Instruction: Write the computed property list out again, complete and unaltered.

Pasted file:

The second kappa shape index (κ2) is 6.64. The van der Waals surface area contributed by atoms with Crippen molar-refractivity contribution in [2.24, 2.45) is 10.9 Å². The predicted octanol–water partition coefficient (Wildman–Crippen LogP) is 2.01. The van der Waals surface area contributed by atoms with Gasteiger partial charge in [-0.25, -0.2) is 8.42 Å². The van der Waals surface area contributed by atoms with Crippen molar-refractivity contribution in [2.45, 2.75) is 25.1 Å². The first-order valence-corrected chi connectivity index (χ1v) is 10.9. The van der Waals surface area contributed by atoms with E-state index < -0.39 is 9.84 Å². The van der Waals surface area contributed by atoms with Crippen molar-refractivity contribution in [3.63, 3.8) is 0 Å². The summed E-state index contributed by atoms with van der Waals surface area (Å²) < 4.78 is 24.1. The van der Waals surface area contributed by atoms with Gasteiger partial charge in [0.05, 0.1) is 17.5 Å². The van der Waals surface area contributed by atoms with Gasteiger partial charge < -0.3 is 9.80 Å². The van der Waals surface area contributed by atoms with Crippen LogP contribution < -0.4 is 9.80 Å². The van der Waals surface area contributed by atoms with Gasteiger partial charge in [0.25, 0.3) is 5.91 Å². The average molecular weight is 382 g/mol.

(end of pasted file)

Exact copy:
The second kappa shape index (κ2) is 6.64. The van der Waals surface area contributed by atoms with Crippen molar-refractivity contribution in [2.24, 2.45) is 10.9 Å². The predicted octanol–water partition coefficient (Wildman–Crippen LogP) is 2.01. The van der Waals surface area contributed by atoms with Gasteiger partial charge in [-0.25, -0.2) is 8.42 Å². The van der Waals surface area contributed by atoms with Crippen molar-refractivity contribution in [2.45, 2.75) is 25.1 Å². The first-order valence-corrected chi connectivity index (χ1v) is 10.9. The van der Waals surface area contributed by atoms with E-state index < -0.39 is 9.84 Å². The van der Waals surface area contributed by atoms with Crippen molar-refractivity contribution in [3.63, 3.8) is 0 Å². The summed E-state index contributed by atoms with van der Waals surface area (Å²) < 4.78 is 24.1. The van der Waals surface area contributed by atoms with Gasteiger partial charge in [0.05, 0.1) is 17.5 Å². The van der Waals surface area contributed by atoms with Gasteiger partial charge < -0.3 is 9.80 Å². The van der Waals surface area contributed by atoms with Crippen LogP contribution < -0.4 is 9.80 Å². The van der Waals surface area contributed by atoms with Gasteiger partial charge in [0.25, 0.3) is 5.91 Å². The average molecular weight is 382 g/mol.